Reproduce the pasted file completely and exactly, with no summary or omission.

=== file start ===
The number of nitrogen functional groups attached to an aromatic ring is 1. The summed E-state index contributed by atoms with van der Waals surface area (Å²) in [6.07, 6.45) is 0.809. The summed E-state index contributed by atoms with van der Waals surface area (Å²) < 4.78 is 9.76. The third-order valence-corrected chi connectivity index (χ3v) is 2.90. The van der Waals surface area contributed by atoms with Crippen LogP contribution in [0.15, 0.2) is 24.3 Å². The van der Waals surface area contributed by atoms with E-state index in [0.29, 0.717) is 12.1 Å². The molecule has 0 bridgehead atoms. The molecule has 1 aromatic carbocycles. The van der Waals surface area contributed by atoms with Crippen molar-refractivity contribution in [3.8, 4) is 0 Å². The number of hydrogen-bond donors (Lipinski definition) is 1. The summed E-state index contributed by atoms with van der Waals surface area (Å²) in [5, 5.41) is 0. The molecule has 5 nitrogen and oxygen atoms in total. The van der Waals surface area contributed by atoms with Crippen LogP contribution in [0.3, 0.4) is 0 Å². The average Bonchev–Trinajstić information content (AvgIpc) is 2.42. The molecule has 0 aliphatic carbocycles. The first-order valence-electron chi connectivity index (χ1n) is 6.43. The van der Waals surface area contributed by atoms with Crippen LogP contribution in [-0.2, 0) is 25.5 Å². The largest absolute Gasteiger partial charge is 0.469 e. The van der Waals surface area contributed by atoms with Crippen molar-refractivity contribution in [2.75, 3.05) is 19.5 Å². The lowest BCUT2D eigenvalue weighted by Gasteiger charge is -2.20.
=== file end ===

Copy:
The number of nitrogen functional groups attached to an aromatic ring is 1. The summed E-state index contributed by atoms with van der Waals surface area (Å²) in [6.07, 6.45) is 0.809. The summed E-state index contributed by atoms with van der Waals surface area (Å²) < 4.78 is 9.76. The third-order valence-corrected chi connectivity index (χ3v) is 2.90. The van der Waals surface area contributed by atoms with Crippen LogP contribution in [0.15, 0.2) is 24.3 Å². The van der Waals surface area contributed by atoms with E-state index in [0.29, 0.717) is 12.1 Å². The molecule has 0 bridgehead atoms. The molecule has 1 aromatic carbocycles. The van der Waals surface area contributed by atoms with Crippen molar-refractivity contribution in [3.8, 4) is 0 Å². The number of hydrogen-bond donors (Lipinski definition) is 1. The summed E-state index contributed by atoms with van der Waals surface area (Å²) in [5, 5.41) is 0. The molecule has 5 nitrogen and oxygen atoms in total. The van der Waals surface area contributed by atoms with Crippen LogP contribution in [0.3, 0.4) is 0 Å². The average Bonchev–Trinajstić information content (AvgIpc) is 2.42. The molecule has 0 aliphatic carbocycles. The first-order valence-electron chi connectivity index (χ1n) is 6.43. The van der Waals surface area contributed by atoms with Crippen LogP contribution in [-0.2, 0) is 25.5 Å². The largest absolute Gasteiger partial charge is 0.469 e. The van der Waals surface area contributed by atoms with Crippen molar-refractivity contribution in [2.75, 3.05) is 19.5 Å². The lowest BCUT2D eigenvalue weighted by Gasteiger charge is -2.20.